I’ll preface by saying my marriage was once incredibly dysfunctional. Neither of us were capable of taking responsibility for our choices or feelings and we got stuck in this cycle of happy for a little while followed by increasing isolation followed by explosive fighting followed my short lived happiness and promises to do better.
It was bad. Really bad.
Last fall he met someone and per an agreement to open up if the right person came along, he began seeing them. The transition was a lot for me. Some of it was jealousy. Some of it was poor communication skills and non-existent boundaries and some of it was that his other partner was a lying liar that lies. I’m not going to go into the grisly details, but due to the fact that his partner whole cloth wove tales of emotional and physical abuse at home and did a lovely job playing the victim, he was constantly enmeshed in “rescuing” her. Meanwhile, my mental health was deteriorating. And yet as I got sicker and needed him more she pushed back with more manipulative lies to grab his attention all the while whispering in his ear that my clearly stated needs were manipulative, passive aggressive and attention seeking and that when I begged him to check me into the psych ward it wasn’t that I was suicidal, I was just trying to screw with their relationship.
He hurt me a great deal, but has taken responsibility for that. We have worked through many of our issues as a couple and are happier and stronger and more at peace with each other than we’ve ever been.
She hurt me a great deal (mostly using him as a proxy) but before we went no contact, she point blank refused to acknowledge how her lies and manipulations effected the landscape and how much they drew my primary partner away from me when I was desperately ill and furthermore continued to play the victim except now my partner and I were her abusers instead of the people she lived with.
I have not forgiven her. I don’t know that I can forgive her. But I can’t stop thinking about it and rehashing it and talking about it and fuming about it. I can’t stop and neither can he. He’s grieving the relationship. I respect that.
I’m grieving the loss of six months where all I could do was cling to the skin of my life and deal, slowly with my own shit. I did. I got into therapy and DBT and I’m a lot better overall. Except for the anger.
Or should I say ANGER.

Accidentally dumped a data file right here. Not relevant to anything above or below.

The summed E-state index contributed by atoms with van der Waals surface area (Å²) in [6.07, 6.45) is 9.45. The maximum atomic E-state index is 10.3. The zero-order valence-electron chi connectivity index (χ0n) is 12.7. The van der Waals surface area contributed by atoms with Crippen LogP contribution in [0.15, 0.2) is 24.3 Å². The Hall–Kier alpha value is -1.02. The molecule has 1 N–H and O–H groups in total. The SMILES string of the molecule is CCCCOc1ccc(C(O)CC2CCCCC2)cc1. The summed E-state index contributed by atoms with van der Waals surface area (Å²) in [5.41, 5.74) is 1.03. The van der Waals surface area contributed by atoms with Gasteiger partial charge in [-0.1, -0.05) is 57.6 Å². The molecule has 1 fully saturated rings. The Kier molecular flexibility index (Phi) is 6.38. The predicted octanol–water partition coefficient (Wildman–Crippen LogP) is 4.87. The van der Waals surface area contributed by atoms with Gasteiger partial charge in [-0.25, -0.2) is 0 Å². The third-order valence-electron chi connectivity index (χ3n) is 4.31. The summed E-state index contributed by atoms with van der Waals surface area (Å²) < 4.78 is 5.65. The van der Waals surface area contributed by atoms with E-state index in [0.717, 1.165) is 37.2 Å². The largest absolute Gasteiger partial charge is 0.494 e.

But I want to let it go. I want to move on. How do I do that? Is it even possible?
Yes, it is very clear from your letter that you harbour a lot of anger and to my mind it is out of proportion with what’s going on. Yet I totally sympathize. I would like you to consider that the extremity of your anger which you currently direct at other people, is a reflection of
- A healthy anger response but also of
- ‘Legacy’ anger you feel from similar triggering events in the past–probably suppressed, and also
- Anger you suppress towards yourself.
All three combine to make your anger far more intense than it would otherwise have been (the healthy anger response). In interpersonal relationships it is far easier to direct all these components outwards than it is to take responsibility for our own experience or re-examine those wounds from the past. I’m not criticising you, even if I believe you might see my response as an attack, simply saying that out of an unconscious desire to protect ourselves our minds usually do this thing where we attribute all fault, blame and anger outwards–usually towards what or who we believe is current locus of the problem–over directing it to where the responsibility really belongs. Getting angry at ourselves and re-examining wounds is to reveal our own vulnerability which we feel directly undermines our own survival so it’s usually more preferable to be angry at others.
Anger is a powerful emotion in our arsenal which we use for our survival and to protect ourselves; it stems from our own sense of powerlessness. Even minor frustrations come from the fact that you can’t change something which you believe will make your life better e.g. hurry someone along, persuade them to answer your email or get that lightbulb fixed. But this isn’t a minor annoyance; your metamour’s and husband’s relationship revealed to you how utterly powerless you were to take care of your own needs.